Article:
Oregon Case Law Update: When Can an Agent’s Actions Bind the Principal?
From the desk of John Kreutzer: If an agent has apparent authority to act on behalf of a principal, the principal can be bound to the agent’s actions, even if the agent’s actions exceeded his or her actual authority. But what are the limits to such apparent authority?
Claims Pointer: In this case arising out of a fraudulent investment scheme, the Oregon Supreme Court held that there was sufficient evidence to support the allegation that a loan officer acted with apparent authority of a mortgage company and the question should have been submitted to the jury. The case provides a review of agency law and insight into the Oregon approach to apparent authority, an important consideration in some employment law cases.
Harkness v. Platten, 359 Or 715 (June 16, 2016)
Joanne Kantor (“Kantor”), a loan officer with Sunset Mortgage (“Sunset”), proposed that John and Sherri Harkness (“the Harknesses”) use the equity in their house as collateral to borrow money from Sunset, which Kantor would then invest in short-term, high-interest loans to developers and building contractors (so-called hard-money loans). Kantor told the Harknesses that the loans would be secured by liens on real property with “lots” of equity. Under this plan, Kantor and Sunset would get paid from commission on the Harknesses’ conventional loan on their house and from conventional construction loans Sunset would issue the builders. The Harknesses agreed and turned over the proceeds of a conventional loan they received from Sunset to Kantor. Later, Kantor went to work as a loan officer for Directors Mortgage, Inc. (“Directors”), and the Harknesses continued their same investment relationship with her.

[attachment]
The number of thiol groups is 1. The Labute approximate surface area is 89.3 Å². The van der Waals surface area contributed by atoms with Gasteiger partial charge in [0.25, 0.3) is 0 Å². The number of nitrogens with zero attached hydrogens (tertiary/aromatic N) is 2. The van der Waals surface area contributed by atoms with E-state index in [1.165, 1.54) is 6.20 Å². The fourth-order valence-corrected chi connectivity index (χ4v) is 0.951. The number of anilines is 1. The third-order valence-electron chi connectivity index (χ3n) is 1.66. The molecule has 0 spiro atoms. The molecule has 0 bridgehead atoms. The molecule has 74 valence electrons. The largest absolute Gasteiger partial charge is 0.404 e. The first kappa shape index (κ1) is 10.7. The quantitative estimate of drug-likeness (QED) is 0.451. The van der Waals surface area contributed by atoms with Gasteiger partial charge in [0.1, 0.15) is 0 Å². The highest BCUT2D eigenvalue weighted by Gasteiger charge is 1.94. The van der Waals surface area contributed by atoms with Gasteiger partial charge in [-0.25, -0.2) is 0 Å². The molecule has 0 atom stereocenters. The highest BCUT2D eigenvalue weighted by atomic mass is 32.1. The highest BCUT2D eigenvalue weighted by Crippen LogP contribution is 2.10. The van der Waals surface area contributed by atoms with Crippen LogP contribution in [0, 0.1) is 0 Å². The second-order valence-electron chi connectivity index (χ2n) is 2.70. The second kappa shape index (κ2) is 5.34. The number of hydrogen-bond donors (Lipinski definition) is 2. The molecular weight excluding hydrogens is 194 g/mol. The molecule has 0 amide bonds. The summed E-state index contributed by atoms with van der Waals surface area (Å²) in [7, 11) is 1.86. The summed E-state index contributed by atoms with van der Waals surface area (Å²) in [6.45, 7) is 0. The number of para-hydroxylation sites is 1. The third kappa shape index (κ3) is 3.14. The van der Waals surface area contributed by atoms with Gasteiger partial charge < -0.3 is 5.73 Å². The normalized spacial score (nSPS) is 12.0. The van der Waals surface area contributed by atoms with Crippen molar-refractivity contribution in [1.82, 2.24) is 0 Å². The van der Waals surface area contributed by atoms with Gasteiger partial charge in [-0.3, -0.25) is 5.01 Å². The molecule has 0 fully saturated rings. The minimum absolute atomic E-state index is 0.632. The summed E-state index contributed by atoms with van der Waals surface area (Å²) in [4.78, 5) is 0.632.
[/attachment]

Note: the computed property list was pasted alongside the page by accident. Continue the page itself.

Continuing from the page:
After about two years, an attorney for one of the borrowers contacted the Harknesses with some concerns. Kantor claimed that she forgot to record a lien on the loan in question, so Mrs. Harkness...